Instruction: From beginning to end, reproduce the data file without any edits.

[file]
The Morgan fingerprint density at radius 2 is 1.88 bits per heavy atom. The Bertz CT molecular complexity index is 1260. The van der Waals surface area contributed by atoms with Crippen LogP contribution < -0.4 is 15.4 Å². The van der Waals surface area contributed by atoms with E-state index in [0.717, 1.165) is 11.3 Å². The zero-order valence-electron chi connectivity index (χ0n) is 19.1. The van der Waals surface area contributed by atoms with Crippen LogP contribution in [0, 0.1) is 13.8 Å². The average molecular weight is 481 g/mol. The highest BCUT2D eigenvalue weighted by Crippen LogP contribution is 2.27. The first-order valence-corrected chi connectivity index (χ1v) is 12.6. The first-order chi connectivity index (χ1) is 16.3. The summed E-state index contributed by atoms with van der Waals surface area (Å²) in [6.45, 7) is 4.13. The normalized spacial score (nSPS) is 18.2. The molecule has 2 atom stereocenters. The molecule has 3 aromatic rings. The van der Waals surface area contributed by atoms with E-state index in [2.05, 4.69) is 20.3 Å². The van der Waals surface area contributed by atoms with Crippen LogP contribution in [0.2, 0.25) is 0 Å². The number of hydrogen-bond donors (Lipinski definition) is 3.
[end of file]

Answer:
The Morgan fingerprint density at radius 2 is 1.88 bits per heavy atom. The Bertz CT molecular complexity index is 1260. The van der Waals surface area contributed by atoms with Crippen LogP contribution < -0.4 is 15.4 Å². The van der Waals surface area contributed by atoms with E-state index in [0.717, 1.165) is 11.3 Å². The zero-order valence-electron chi connectivity index (χ0n) is 19.1. The van der Waals surface area contributed by atoms with Crippen LogP contribution in [0, 0.1) is 13.8 Å². The average molecular weight is 481 g/mol. The highest BCUT2D eigenvalue weighted by Crippen LogP contribution is 2.27. The first-order valence-corrected chi connectivity index (χ1v) is 12.6. The first-order chi connectivity index (χ1) is 16.3. The summed E-state index contributed by atoms with van der Waals surface area (Å²) in [6.45, 7) is 4.13. The normalized spacial score (nSPS) is 18.2. The molecule has 2 atom stereocenters. The molecule has 3 aromatic rings. The van der Waals surface area contributed by atoms with E-state index in [2.05, 4.69) is 20.3 Å². The van der Waals surface area contributed by atoms with Crippen LogP contribution in [0.2, 0.25) is 0 Å². The number of hydrogen-bond donors (Lipinski definition) is 3.